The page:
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Aug 10, 2015

Distance Learning – Belize and Canada Link Up

Frances Ferriera

A first-of-its-kind conference is being held over a three-day period in Belize City to discuss open learning. The conference that is hosting students, teachers and other education specialists is being held under the direction of the Canada/Caribbean Chapter of the Commonwealth Open Schooling Association (COMOSA). Currently, Gwen Liz offers open school learning, but the aim is to get other institutions onboard on what could become the next big thing in learning in Belize- one that proponents say will tailor programs to the needs of students and provide a viable option and make education more accessible for those who are no longer attending conventional schooling. For now, Belize’s offering is at the secondary level which also prepares students for CXC’s. News Five stopped in at the conference to learn more about COMOSA’s open school of learning.


Frances Ferreira, Education Specialist, Innovative Open Schooling & Commonwealth of Learning

“Open Schooling is for students who, for whatever reason, cannot complete their education in a conventional system, so the advantage for them to become part of the open schooling is to complete their education. But most important, the open schooling can assess the needs of the students as to why they are dropping out and try to tailor the curriculum according to that.”


Cynthia Thompson

Andrea Polanco

“What are some of the successes that you’ve seen in Canada, for example, that Belizeans can say this is something that we can achieve as well?”


Frances Ferreira

“The biggest advantage within the developed world like Canada or New Zealand or Australia is that students, while they are enrolled in conventional school, they are also enrolled in open school. Like for example, if I live in Canada, I am allowed to do four of my six subjects in conventional school and two of those six in open school. It allows such an opportunity to find employment, help pay for the cost of education, so it allows flexibility and it is a policy within the country that I am encouraging amongst developing countries that ministers of education can look at how they can blend conventional and open and innovative schooling so that it gives students that flexibility.”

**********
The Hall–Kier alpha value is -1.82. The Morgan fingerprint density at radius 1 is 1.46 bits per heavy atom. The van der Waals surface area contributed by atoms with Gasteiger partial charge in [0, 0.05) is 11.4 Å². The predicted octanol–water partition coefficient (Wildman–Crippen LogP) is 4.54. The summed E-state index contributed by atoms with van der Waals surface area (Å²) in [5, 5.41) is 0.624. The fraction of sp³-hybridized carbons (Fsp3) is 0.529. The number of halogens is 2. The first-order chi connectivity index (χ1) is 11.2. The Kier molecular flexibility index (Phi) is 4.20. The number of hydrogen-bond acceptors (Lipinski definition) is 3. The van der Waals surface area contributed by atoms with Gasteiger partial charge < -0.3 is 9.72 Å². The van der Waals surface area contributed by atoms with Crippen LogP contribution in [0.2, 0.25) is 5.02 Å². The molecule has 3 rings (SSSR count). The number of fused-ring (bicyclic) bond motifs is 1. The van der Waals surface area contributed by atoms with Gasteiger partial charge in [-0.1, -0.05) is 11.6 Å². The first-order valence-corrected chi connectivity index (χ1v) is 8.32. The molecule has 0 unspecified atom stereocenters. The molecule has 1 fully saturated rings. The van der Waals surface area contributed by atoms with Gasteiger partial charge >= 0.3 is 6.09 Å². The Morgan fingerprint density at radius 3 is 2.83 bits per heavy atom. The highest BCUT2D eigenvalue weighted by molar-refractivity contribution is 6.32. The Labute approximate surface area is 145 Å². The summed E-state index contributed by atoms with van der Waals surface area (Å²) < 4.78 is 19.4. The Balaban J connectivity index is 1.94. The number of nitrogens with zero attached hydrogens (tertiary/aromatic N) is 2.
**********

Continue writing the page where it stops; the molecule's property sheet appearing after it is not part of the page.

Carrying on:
Cynthia Thompson, Chairperson, Canada-Caribbean Chapter, COMOSA

“When the whole idea of Open Schooling spreads and we embrace it more in Belize that is what we are hoping to happen. That we might have students that say that I want to accelerate and want to take this course to move faster through my program and that they are able to and if the material is able to them, then they are able to do that. At this moment, our focus right now is trying to reach those students who otherwise wouldn’t be able to do schooling, but I think it’s a wide field out there. For those who may be able to access it even though they are in school and they want to advance and those who may have some struggles at the beginning and then have to catch up back as well.”


Andrea Polanco

“Would you say there is a demand for this here in Belize?”


Cynthia Thompson

“Well, if you look at the out of school population, there is definitely a demand for it. We have quite a number of high schools in Belize that offer adult and continuing education programs and these programs cater to those persons who might want to further their education as well.”


Andrea Polanco

“A lot of people think that perhaps it is something costly that I am not able to afford, especially here in Belize, how affordable is it?”


Frances Ferreira

“Open Schooling is actually cheaper and more affordable than conventional schooling. We did various studies in various countries, but the commonwealth of learning did a big study with a focus on Namibia and India. In both countries, we found that in India, the open school cost one tenth of what it costs in the conventional school and in Namibia is about one third. What is expensive is when you start in open school- that investment cost, but it’s like any other business.”


Cynthia Thompson

“I am sure that once the materials are made available, it will become much more affordable for them. Imagine a student who lives all the way in Corozal that wants to access schooling that is not available to him, the person goes online rather than taking a bus, find somebody to care for your child- it’s easy to sit at home once your child is asleep to go and do some work. So, it will be much more affordable when you look at the whole picture.”

Viewers please note: This Internet newscast is a verbatim transcript of our evening television newscast. Where speakers use Kriol, we attempt to faithfully reproduce the quotes using a standard spelling system.

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